Europe in the Fast Lane

By Rick Steves Modified: October 30, 2013 at 10:52 am •  Published: October 30, 2013
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Driving in Europe can be scary--a video game for keeps, and you only get one quarter. European drivers can be aggressive. They drive fast and tailgate as if it were required. They pass where Americans are taught not to--on blind corners and just before tunnels.

   For Americans stressed out about driving in Europe, expressways and toll roads are the answer. I favor them because they’re safer, cheaper (saving time and gas even if there is a toll), and less nerve-wracking than smaller roads. Sure, you'll need to take back roads to find some Back Door destinations, but usually superhighways are the fastest way to get from point A to point B. Here are some tips on what to expect.

   Germany: The toll-free autobahns in Germany are famous for having no speed limit, but some sections actually do have a maximum speed, particularly in urban areas and complicated interchanges. In areas without an "official" speed limit, you will commonly see a recommended speed posted. While no one gets a ticket for ignoring this recommendation, exceeding this speed means your car insurance no longer covers you in the event of an accident.

   Obstructing traffic on the autobahn is against the law--so running out of gas is not only dangerous, it can earn you a big ticket. In fast-driving Germany, the backed-up line caused by an insensitive slow driver is called an Autoschlange, or “car snake.” What’s the difference between a car snake and a real snake? According to locals, “On a real snake, the ass is in the back.”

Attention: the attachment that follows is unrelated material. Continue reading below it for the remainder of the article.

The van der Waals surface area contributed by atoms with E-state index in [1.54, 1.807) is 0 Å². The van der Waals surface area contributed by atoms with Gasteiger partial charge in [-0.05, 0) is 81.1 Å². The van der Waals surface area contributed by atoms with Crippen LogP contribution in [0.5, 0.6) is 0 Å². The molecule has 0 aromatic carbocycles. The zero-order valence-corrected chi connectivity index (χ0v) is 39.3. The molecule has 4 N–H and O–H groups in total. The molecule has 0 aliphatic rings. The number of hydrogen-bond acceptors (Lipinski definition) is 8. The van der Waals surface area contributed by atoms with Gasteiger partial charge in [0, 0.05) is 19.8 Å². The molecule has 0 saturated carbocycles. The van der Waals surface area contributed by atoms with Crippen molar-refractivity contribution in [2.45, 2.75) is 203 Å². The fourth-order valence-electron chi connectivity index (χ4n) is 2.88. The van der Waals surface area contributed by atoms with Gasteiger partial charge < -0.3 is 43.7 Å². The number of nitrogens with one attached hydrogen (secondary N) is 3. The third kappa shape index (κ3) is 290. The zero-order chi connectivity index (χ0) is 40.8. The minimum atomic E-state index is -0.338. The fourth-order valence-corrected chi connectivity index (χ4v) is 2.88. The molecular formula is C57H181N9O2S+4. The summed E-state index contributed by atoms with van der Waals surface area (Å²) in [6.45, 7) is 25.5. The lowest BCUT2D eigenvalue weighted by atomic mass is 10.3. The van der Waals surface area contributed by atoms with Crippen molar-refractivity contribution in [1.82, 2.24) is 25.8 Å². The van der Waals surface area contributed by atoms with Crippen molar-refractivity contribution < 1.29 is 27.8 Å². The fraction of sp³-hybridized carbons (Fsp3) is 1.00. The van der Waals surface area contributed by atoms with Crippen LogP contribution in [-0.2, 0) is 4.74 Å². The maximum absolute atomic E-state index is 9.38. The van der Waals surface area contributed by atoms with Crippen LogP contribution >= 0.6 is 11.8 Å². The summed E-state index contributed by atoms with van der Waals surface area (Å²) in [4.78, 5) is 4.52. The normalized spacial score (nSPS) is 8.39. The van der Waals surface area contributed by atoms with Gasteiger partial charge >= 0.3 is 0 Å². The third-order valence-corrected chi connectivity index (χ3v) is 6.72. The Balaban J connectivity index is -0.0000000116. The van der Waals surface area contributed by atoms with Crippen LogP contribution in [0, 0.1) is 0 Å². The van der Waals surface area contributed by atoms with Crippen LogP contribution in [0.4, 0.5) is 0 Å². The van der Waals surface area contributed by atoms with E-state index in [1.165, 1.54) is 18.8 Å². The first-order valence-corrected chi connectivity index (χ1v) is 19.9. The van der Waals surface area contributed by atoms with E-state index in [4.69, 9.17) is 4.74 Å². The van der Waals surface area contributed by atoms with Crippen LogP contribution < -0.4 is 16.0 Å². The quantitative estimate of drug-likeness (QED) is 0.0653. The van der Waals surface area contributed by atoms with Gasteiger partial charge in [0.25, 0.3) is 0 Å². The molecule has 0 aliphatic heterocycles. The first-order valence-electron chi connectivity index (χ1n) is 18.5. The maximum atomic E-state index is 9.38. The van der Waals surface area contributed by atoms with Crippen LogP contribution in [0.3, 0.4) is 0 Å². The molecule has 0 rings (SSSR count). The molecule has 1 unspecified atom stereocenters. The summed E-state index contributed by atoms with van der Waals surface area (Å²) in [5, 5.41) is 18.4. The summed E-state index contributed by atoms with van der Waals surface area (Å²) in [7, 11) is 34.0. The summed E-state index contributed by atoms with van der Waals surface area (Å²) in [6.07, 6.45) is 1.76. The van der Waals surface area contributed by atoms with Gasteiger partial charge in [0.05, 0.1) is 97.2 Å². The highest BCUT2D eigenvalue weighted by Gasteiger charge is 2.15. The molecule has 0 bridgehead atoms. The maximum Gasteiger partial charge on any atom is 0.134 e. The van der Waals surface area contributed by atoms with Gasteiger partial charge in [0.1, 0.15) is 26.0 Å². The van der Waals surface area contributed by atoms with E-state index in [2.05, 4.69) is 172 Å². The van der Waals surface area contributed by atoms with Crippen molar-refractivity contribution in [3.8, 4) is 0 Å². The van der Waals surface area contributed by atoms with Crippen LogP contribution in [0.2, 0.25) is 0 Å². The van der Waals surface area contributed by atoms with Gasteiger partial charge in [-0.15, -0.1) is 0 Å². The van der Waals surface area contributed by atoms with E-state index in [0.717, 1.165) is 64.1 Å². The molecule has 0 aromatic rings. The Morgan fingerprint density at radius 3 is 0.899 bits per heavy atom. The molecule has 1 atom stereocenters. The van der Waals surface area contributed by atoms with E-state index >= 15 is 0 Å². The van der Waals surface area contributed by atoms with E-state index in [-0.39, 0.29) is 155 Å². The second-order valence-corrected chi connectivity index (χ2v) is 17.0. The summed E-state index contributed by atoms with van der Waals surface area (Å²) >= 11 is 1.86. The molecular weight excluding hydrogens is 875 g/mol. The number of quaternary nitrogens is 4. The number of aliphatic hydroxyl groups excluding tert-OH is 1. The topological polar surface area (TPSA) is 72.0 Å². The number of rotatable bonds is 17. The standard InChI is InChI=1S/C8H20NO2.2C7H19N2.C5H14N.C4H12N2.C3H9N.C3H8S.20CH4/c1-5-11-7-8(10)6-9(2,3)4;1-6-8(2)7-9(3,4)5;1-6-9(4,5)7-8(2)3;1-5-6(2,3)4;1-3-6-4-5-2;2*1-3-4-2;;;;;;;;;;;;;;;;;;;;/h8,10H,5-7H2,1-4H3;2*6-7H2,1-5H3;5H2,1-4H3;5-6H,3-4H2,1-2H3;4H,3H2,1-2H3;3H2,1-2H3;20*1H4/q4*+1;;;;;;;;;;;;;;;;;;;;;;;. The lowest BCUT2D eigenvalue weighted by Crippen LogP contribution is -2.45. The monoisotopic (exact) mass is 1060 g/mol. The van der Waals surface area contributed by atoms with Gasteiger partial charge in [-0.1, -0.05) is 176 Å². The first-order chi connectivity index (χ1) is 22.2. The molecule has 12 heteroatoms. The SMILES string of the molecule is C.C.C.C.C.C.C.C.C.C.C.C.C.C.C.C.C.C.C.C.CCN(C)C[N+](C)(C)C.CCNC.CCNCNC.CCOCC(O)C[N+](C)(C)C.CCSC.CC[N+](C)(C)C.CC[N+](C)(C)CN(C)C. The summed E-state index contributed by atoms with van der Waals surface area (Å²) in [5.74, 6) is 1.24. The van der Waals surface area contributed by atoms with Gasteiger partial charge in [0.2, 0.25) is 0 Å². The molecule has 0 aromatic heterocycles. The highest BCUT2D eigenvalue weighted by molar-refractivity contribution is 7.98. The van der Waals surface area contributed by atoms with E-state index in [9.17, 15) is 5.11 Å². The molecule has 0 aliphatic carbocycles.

France: Most of the autoroutes in France have tolls (the exception is in Brittany). While the tolls are pricey, the alternative to these super “feeways” usually means being marooned in countryside traffic--especially near the Riviera.

   But paying the tolls can be tricky. At many tollbooths, American credit cards are not accepted unless they have a smart chip (what Europeans call "chip-and-PIN" cards). Use cash--it’s best to have smaller bills, since the automated machines won't take 50-euro bills and often there aren't any cashiers. At pay points, avoid booths showing only "Telepeage" or a credit-card icon. Look instead for green arrows above the tollbooth or icons showing bills, which indicate they accept cash.

   Road speeds are monitored regularly with speed cameras (a mere two kilometers over the limit gets a pricey ticket). The good news is that drivers are usually warned first. Look for a sign with a radar graphic that says "Pour votre securite, controles automatiques." Anyone caught driving over the limit will be fined a minimum of about $180.



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